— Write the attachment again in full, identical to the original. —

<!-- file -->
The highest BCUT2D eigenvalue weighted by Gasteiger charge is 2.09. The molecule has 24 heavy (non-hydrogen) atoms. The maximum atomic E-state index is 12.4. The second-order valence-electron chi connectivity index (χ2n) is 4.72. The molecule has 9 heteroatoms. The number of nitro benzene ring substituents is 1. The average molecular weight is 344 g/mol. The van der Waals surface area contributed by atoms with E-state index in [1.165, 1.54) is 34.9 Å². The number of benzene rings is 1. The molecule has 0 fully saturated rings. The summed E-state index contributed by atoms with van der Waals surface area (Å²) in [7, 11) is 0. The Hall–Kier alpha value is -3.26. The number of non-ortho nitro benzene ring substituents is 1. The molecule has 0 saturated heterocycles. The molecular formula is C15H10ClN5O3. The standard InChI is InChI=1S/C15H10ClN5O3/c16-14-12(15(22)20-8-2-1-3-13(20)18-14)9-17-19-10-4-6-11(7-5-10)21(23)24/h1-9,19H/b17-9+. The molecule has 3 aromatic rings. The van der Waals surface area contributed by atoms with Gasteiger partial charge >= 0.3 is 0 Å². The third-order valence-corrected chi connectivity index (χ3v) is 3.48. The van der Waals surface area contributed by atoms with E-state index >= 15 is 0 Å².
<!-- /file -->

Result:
The highest BCUT2D eigenvalue weighted by Gasteiger charge is 2.09. The molecule has 24 heavy (non-hydrogen) atoms. The maximum atomic E-state index is 12.4. The second-order valence-electron chi connectivity index (χ2n) is 4.72. The molecule has 9 heteroatoms. The number of nitro benzene ring substituents is 1. The average molecular weight is 344 g/mol. The van der Waals surface area contributed by atoms with E-state index in [1.165, 1.54) is 34.9 Å². The number of benzene rings is 1. The molecule has 0 fully saturated rings. The summed E-state index contributed by atoms with van der Waals surface area (Å²) in [7, 11) is 0. The Hall–Kier alpha value is -3.26. The number of non-ortho nitro benzene ring substituents is 1. The molecule has 0 saturated heterocycles. The molecular formula is C15H10ClN5O3. The standard InChI is InChI=1S/C15H10ClN5O3/c16-14-12(15(22)20-8-2-1-3-13(20)18-14)9-17-19-10-4-6-11(7-5-10)21(23)24/h1-9,19H/b17-9+. The molecule has 3 aromatic rings. The van der Waals surface area contributed by atoms with Gasteiger partial charge >= 0.3 is 0 Å². The third-order valence-corrected chi connectivity index (χ3v) is 3.48. The van der Waals surface area contributed by atoms with E-state index >= 15 is 0 Å².